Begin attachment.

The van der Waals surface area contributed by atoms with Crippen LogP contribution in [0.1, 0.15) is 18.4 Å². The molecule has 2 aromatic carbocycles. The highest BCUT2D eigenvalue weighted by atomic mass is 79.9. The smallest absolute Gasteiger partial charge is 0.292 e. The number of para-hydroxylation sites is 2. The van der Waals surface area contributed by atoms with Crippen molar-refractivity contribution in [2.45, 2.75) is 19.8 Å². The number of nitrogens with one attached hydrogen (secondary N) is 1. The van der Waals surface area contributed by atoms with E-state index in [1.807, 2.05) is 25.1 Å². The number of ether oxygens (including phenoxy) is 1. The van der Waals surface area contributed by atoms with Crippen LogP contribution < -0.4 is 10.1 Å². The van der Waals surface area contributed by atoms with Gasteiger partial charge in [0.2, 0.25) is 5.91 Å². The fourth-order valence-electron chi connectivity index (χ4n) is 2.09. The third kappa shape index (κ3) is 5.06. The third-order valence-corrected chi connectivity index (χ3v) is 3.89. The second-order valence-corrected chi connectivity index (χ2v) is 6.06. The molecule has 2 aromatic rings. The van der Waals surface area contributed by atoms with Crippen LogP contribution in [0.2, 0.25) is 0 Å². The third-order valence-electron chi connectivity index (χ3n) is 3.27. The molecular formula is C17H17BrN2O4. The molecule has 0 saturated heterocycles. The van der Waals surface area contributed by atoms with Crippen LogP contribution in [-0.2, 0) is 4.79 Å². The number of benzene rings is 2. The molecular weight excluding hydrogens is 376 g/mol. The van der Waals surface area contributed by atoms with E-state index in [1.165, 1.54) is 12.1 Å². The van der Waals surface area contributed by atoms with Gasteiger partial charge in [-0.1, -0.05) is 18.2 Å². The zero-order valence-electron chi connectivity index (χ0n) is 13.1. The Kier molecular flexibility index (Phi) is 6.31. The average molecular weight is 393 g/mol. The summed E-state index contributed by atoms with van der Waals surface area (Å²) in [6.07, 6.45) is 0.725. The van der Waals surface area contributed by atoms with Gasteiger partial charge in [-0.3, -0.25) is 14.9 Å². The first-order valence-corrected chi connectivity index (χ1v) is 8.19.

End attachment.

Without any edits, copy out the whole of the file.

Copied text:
The van der Waals surface area contributed by atoms with Crippen LogP contribution in [0.1, 0.15) is 18.4 Å². The molecule has 2 aromatic carbocycles. The highest BCUT2D eigenvalue weighted by atomic mass is 79.9. The smallest absolute Gasteiger partial charge is 0.292 e. The number of para-hydroxylation sites is 2. The van der Waals surface area contributed by atoms with Crippen molar-refractivity contribution in [2.45, 2.75) is 19.8 Å². The number of nitrogens with one attached hydrogen (secondary N) is 1. The van der Waals surface area contributed by atoms with E-state index in [1.807, 2.05) is 25.1 Å². The number of ether oxygens (including phenoxy) is 1. The van der Waals surface area contributed by atoms with Crippen LogP contribution < -0.4 is 10.1 Å². The van der Waals surface area contributed by atoms with Gasteiger partial charge in [0.2, 0.25) is 5.91 Å². The fourth-order valence-electron chi connectivity index (χ4n) is 2.09. The third kappa shape index (κ3) is 5.06. The third-order valence-corrected chi connectivity index (χ3v) is 3.89. The second-order valence-corrected chi connectivity index (χ2v) is 6.06. The molecule has 2 aromatic rings. The van der Waals surface area contributed by atoms with Crippen LogP contribution in [0.2, 0.25) is 0 Å². The third-order valence-electron chi connectivity index (χ3n) is 3.27. The molecular formula is C17H17BrN2O4. The molecule has 0 saturated heterocycles. The van der Waals surface area contributed by atoms with Crippen LogP contribution in [-0.2, 0) is 4.79 Å². The number of benzene rings is 2. The molecular weight excluding hydrogens is 376 g/mol. The van der Waals surface area contributed by atoms with E-state index in [1.165, 1.54) is 12.1 Å². The van der Waals surface area contributed by atoms with Gasteiger partial charge in [-0.1, -0.05) is 18.2 Å². The zero-order valence-electron chi connectivity index (χ0n) is 13.1. The Kier molecular flexibility index (Phi) is 6.31. The average molecular weight is 393 g/mol. The summed E-state index contributed by atoms with van der Waals surface area (Å²) in [6.07, 6.45) is 0.725. The van der Waals surface area contributed by atoms with Gasteiger partial charge in [-0.3, -0.25) is 14.9 Å². The first-order valence-corrected chi connectivity index (χ1v) is 8.19.